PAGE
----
Contributors to this thread:
Which sheep species first?
While the rest of us are waiting for sheep reports to start rolling in, or putting the final touches on elk/deer gear, I thought this might be an interesting discussion.
Assuming you are going for the sheep grand slam, which species would you pursue first?
Dalls for sure. My favorite and the cheapest.
Get the hard ones out of the way first then add on the rest
If money wasn’t an object I would go for the Stone first just because of their beauty .
if money is not an issue Stones first as it is already 40 grand plus and goes up 10 percent ever every year
Bighorn ewe (and possibly even Desert ewes in Nevada) is a way to have high odds of drawing within a short number of years and you can hunt them DIY at minimal cost. Would be a good way to start an archery sheep hunting career. The ewes are wild and wary as hell in most of Colorado. Don't know if ewe is allowed for an official Grand Slam but it's still a wild sheep, and a nice bowhunting accomplishment to take one.
The hardest to kill or the most expensive.
Whichever one you can get!!!!
They are all easy to get with certain criteria being Met
Desert or stone the others are readily available and "cheaper" . Not that any sheep hunt is cheap , the price paid in sweat alone may kill you.
I'd save the Dall or Desert for last as they are a bit easier in my experience than Stones or Rockies...but just pick one and get going. Took me 37 yrs to complete my archery sheep grand slam! Hunted Bighorns first..5 CO tags to get one DIY, then drew NV NR tag and got one DIY after 8 days. Went on an Alaska Dall hunt and got Shankstered by the outfitter, then drew Bighorn in CO and connected DIY on the 11th day. Moved to BC and hunted Stones on 8 backpack hunts spanning 6 seasons before connecting DIY. Hunted Dalls in the NWT and got one on day 7.
I booked a Stone as my first, but ended up doing a Desert first on a last minute cancellation. In order of kill, I went Desert, Dall, Bighorn, and Stone. Had to hunt them each twice, except the Desert.
The tags I can draw but if I was just starting out I would do the Thin Horns first and then do the Rocky & Desert.
Good luck, Robb
Marco Polo and work my way down and home from there.
I went Dall, Rocky, Desert and stone this coming week. For most you have to take the opportunities when you can get them. Dall being the most reasonable seems a logical starting point for many.
Non of them are hard to hunt just hard on the wallet.
Slate have you taken an archery slam of sheep?
I've only done 7 sheep bowhunts so far, but didn't find any of them to be easy.....just varying degrees of hard ;-)
But that's what makes archery sheep hunting so gratifying.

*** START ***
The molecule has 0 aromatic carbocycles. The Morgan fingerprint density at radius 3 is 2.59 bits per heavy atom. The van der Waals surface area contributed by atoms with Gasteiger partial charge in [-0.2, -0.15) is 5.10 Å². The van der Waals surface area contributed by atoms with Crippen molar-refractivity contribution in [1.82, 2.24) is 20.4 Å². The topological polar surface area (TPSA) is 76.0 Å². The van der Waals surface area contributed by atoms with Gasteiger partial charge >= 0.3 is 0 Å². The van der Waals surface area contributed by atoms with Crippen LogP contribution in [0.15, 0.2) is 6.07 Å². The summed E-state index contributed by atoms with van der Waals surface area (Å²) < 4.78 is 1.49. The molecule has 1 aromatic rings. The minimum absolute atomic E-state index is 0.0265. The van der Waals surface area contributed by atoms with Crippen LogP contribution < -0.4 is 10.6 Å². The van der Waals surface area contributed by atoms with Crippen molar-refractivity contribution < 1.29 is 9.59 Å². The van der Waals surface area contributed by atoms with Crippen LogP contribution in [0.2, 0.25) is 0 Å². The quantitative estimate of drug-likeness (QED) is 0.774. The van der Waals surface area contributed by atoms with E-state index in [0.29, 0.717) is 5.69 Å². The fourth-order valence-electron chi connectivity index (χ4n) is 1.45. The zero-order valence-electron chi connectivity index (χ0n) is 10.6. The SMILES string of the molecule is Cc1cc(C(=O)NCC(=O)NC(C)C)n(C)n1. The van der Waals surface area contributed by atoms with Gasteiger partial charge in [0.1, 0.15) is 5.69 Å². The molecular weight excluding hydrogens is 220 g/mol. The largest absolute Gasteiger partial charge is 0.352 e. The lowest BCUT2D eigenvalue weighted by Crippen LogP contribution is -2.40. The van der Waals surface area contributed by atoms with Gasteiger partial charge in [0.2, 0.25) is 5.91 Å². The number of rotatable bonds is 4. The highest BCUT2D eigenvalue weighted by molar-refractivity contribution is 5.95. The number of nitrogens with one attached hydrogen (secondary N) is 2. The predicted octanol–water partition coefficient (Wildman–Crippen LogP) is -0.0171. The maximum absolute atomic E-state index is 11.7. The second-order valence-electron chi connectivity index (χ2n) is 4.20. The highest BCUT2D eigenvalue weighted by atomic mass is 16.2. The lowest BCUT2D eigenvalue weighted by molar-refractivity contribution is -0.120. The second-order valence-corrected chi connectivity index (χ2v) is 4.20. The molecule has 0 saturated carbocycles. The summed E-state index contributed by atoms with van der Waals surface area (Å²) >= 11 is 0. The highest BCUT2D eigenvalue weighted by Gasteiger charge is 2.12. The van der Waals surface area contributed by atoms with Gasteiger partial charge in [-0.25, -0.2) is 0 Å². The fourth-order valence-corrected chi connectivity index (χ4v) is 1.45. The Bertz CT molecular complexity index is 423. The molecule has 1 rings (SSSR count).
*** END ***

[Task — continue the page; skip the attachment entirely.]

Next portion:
My dad did his Dall in his 30s, Rocky in his 40s, Stone in his 50s, and Desert in his 60s. Kind of a nice way to space it out.
I have a Dall in my 30s, Rocky in my 30s, and still in my 30s. Stone will definitely be next for me and I’m ahead of my personal schedule. I may consider paying-off my house first before going for a Stone, unless I find a screaming deal. I’ll keep trying to draw a Desert and if this doesn’t happen in the next 25 years, I’ll probably spend the money and go to Mexico. Being halfway there, I’m kind of committed now.
I’ve been lucky enough to have had three bighorn sheep tags in Colorado. Hunted my tail off with over 40 days on the mountains and no ram to show for it.
It’s been 15 years since my last tag and I’m beginning to wonder how long till I get another one!
I apply across the board for sheep tags and buy lots of raffle tickets in hopes of getting lucky and getting another chance.
I got extremely lucky a few years back on a combination mountain caribou/Dall sheep hunt and was finally able to close the deal.
Although I absolutely love sheep hunting, can’t say any of them are easy. Tougher with a compound. Seriously tough with a longbow...
Sticksender has it right! Slate comes across as a troll based on how sheep hunting with bow and arrow has gone for most of us! Even on a guided Dall hunt in a great area it was a heck of a lot of work and no "slam" dunk for me. And the 5 and 6 seasons of sheep hunting DIY to collect a Rocky and a Stone were anything but easy despite being cheap.
Yea nothing easy about sheep hunting. I’ve only hunted sheep once. Drew a Colorado tag. The Rocky sheep I was hunting were some of the spookiest critters I’ve ever hunted. Combine how wild they were with the terrain and it made for some tough hunting.
I could never afford to hunt them all! But maybe I’ll get to hunt another sheep at some point.
Nope, nothing easy about sheep hunting. From getting tags to the actual hunt.
For some, when it rains it pours. Have a good friend that is hunting sheep now in Colorado on a great tag.
He will be hunting Nevada later in the fall with a desert sheep tag that he drew with half the points that I have there.